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February 25, 2012 / Louisa Yates

UK government ‘cuts’ given a neo-Victorian narrative

The Guardian’s Patrick Butler recently contributed a brief satirical piece to a few small articles gathered under the banner ‘The UK in 2017’, in which the authors imagine the effects of the Conservative government’s drastic cuts to state spending.

I make no comment on the cuts themselves (we’d be here all day and the internet would crash) but I am particularly interested in the tropes Butler uses to describe an increase in poverty, a lack of social mobility, and a solidifying of class heirarchy and racial privilege. Let’s look at his introduction:

London, once known for its diversity, became progressively more socially and economically segregated after the 2011 austerity measures kicked in, triggering six years of social upheaval that changed the the city forever.By 2015, academics had coined the phrase “urban neo-Victorian dystopia” to describe the dramatic social and spatial changes in the city they had begun to compare, with only a little exaggeration, with the London described by Charles Dickens 160 years earlier.

In this context, Butler intends ‘neo-Victorian’ to mean a re-enactment of the social inequalities found in London in 1857. ‘Diversity’ – shorthand for the melting pot of cultures, races, religions, and people that is such a positive aspect of our major cities – is a modern invention. Social and economic segregation? That’s Victorian. Positive progress? Modern. Keeping people in their place? Victorian. This could continue: how Charles Dickens actually described London is of little relevance here, as the important thing is that we, the readers of The Guardian, know exactly what Booth means when he employs the trope of Victorian London. He means chaos, match girls, street urchins, omnibuses – most importantly, he means fantastic wealth ignoring the grinding poverty on its doostep. It’s intriguing that Butler gives the specific Victorian date as 1857; Selfridges, a department store that has never been known for its austerity, opened its doors on a riotously glitzy Oxford Street in 1856.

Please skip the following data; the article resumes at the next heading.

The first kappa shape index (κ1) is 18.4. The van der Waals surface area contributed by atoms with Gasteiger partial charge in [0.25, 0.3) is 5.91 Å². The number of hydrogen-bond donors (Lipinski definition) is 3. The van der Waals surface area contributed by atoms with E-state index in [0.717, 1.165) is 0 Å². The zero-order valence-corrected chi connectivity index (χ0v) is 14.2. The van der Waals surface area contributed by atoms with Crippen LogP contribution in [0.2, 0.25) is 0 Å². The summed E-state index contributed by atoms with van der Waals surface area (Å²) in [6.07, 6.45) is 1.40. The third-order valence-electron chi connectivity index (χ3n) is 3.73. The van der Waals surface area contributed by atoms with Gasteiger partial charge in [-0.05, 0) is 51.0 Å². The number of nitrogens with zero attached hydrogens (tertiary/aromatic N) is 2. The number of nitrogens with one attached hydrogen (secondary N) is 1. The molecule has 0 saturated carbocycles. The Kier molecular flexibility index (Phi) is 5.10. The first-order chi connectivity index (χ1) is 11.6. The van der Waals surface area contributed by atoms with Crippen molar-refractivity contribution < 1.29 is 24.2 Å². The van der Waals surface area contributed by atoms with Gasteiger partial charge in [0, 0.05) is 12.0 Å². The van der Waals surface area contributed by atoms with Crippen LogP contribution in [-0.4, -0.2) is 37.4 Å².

To lend depth to his dystopian future, Butler employs ‘a tuberculosis epidemic caused by overcrowding in Tower Hamlets'(The Victorian Web tells us that TB may account for a third of all Victorian deaths), the ‘millionth food parcel’ distributed by Salvation Army (founded in 1865 by William Booth), and a roiling mass of urban poor who are distinguished only by their disordered lives – their pregnancies and riots, drunken behaviour and homelessness – as a horrified middle class watch on and strengthen their defences. As that most Victorian of hymns has it, ‘the rich man in his castle, the poor man at his gate’ (All Things Bright and Beautiful – 1848).

This is just one element of what neo-Victorian Things do. In this context, the Victorian city is a mass of contradictions: sharply segregated whilst also socially chaotic; the poor are watched closely but remain free from government intervention; fabulously wealthy whilst simultaneously fatally poor. From a contemporary perpective, this obviously serves as a powerful metaphor for whatever you like. Just pick an element of Victorian London and you too can write a hard hitting social commentary!

It’s also evidence of the uncontainability of the Victorian – as much as we write about it, how can we ever hope to contain it? Booth gives (presumably at random), a date of 1857, only to find that this is precisely the moment in which a vast display of consumerist wealth invades the nineteenth century. Of course, if we change tack, Oxford Street actually supports Butler’s characterisation of the Victorian as an age that catered only to the rich: thousands of working-class people and homeless people were displaced as Oxford Street was developed (this is referred to in Michel Faber’s 2002 novel The Crimson Petal and the White).

The intriguing thing is, of course, is how much has anything actually changed?


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